â–¶ Content and Microsite: A dedicated microsite,, was created to serve as both a media center and a consumer landing page. The site housed fact sheets and background information on the course’s history and compelling content, such as regularly updated photos, information, trivia and video—including commentary from the project’s designers Crenshaw and Coore, as well as reigning U.S. Open champion Graeme McDowell and USGA president Jim Hyler. Videos were also posted to Pinehurst’s YouTube and Facebook pages and pitched to bloggers.

Graff says that landing coverage in the traditional golf outlets required different strategies and timing windows for their deadlines—whether it was during construction or later during the launch (see sidebar on sustaining a PR campaign). “In the beginning we had mapped out a strategy of ‘who do we want to talk to, and when,’ and part of that mix was weighing traditional versus digital media to help a provide steady stream of coverage through the project,” says Graff.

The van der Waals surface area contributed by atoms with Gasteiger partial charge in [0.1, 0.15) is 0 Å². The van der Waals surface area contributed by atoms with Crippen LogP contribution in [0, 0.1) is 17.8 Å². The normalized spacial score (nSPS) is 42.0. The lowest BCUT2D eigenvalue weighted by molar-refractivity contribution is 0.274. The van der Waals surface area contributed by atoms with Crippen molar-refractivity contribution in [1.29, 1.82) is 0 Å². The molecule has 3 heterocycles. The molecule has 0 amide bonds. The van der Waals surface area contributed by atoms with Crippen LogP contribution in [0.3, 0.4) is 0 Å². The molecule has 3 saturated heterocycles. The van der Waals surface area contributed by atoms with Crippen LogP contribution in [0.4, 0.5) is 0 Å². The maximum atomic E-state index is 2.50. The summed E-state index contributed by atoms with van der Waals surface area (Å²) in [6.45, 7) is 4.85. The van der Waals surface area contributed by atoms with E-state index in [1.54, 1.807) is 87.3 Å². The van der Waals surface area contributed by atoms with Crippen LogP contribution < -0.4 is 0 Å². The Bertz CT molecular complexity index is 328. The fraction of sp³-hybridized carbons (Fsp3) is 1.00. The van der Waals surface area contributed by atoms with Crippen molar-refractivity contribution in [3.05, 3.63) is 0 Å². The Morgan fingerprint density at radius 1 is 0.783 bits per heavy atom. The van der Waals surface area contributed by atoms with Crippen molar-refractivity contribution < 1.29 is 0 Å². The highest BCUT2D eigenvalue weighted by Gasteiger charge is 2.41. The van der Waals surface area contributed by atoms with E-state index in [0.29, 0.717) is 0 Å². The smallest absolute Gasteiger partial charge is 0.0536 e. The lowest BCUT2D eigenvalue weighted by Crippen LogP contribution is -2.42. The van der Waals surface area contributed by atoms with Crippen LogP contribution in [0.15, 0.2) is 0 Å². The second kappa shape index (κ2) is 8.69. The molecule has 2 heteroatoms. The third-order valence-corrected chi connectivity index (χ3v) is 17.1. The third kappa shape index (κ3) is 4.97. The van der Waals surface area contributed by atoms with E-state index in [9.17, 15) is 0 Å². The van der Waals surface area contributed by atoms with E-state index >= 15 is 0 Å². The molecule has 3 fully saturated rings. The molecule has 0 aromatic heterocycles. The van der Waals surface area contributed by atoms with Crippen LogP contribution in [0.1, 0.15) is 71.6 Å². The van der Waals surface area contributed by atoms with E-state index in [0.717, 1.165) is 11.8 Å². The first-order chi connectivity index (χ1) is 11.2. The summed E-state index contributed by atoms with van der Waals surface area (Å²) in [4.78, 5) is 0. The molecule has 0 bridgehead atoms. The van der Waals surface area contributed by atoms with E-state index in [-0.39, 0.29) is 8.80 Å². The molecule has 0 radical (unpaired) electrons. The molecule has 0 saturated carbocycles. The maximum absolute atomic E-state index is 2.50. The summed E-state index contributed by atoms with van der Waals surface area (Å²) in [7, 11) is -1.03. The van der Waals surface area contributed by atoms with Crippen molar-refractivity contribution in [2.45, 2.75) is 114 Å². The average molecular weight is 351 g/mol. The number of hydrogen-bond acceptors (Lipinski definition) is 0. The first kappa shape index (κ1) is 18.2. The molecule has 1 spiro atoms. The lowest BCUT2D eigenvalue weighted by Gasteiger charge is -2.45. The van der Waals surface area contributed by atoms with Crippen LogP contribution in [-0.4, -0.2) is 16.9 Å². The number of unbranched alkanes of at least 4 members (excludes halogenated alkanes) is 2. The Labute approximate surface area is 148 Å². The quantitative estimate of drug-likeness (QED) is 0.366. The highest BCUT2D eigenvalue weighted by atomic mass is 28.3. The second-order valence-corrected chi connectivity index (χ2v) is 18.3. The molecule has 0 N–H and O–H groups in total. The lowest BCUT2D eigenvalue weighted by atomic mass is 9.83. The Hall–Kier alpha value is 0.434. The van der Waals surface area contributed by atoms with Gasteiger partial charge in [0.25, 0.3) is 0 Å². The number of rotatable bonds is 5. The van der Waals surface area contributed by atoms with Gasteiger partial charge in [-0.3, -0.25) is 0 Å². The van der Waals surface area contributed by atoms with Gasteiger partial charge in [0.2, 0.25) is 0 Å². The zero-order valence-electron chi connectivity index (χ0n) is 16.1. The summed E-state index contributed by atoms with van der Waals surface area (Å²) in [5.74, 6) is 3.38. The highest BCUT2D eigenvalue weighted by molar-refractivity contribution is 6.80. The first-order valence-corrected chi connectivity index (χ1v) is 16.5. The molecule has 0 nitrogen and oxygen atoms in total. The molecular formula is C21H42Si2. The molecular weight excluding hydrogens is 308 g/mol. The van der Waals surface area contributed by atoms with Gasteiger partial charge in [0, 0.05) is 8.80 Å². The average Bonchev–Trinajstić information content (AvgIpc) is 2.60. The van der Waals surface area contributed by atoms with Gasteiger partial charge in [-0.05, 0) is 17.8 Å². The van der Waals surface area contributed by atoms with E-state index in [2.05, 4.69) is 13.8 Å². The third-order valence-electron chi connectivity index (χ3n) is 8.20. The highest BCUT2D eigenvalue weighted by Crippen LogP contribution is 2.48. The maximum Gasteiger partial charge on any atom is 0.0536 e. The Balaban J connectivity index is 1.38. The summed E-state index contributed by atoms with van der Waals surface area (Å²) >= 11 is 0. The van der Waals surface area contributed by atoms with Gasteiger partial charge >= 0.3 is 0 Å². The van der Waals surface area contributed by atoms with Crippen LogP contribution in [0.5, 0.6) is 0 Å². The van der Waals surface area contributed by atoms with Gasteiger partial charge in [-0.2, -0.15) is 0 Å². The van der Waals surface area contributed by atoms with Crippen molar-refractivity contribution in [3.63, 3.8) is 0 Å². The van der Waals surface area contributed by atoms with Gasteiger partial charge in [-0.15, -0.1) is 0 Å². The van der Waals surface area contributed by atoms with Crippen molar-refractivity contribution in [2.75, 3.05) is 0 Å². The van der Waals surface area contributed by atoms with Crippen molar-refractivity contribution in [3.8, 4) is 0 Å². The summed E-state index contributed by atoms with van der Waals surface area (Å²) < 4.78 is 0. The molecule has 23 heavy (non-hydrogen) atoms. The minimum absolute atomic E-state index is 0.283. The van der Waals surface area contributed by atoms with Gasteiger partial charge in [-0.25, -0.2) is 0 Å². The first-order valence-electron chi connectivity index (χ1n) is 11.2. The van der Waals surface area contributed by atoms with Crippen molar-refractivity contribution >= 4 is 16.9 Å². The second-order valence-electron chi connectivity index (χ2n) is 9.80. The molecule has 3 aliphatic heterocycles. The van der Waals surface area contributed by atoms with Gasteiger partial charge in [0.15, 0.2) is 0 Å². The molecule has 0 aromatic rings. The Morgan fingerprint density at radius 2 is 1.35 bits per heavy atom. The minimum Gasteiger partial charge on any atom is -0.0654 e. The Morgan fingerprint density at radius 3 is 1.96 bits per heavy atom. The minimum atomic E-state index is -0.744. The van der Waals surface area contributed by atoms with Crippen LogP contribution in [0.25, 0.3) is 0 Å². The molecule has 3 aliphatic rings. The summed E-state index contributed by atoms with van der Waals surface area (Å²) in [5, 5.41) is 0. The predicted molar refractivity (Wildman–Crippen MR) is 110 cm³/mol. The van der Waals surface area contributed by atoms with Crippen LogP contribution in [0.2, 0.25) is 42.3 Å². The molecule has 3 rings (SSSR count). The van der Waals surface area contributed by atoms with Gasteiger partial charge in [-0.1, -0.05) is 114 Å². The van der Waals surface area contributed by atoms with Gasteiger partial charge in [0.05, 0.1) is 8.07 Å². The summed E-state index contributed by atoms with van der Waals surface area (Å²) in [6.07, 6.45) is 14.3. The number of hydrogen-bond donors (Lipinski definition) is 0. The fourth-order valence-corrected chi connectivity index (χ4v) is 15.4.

While construction took place from fall 2010 through spring 2011, there were tractors and cranes on site, and not much news to pitch. To fill in the gaps, the team created content in the form of photo updates, videos and interviews to deliver to bloggers and place on Pinehurst’s digital channels to extend the conversation.

â–¶ Press Events: Two press conferences were held, the first in November 2010, before the course closed for construction, and the second in April 2011 upon its reopening. More than 20 targeted influencers covered the first event and more than 60 covered the second, including 10 TV networks, including the Golf Channel.

The press conferences played a significant role in validating the project, generating excitement and driving action from target audiences, says Graff. Influencers helped shape opinions that appeared in hundreds of feature stories and more than 400 total placements (delivering more than 150 million impressions) in national, regional and local media, including The Wall Street Journal, Departures, Forbes, Golf Channel, Links, Golf World, Golfweek, Golf Digest, Bloomberg, Associated Press and TV stations and newspapers across the Carolinas.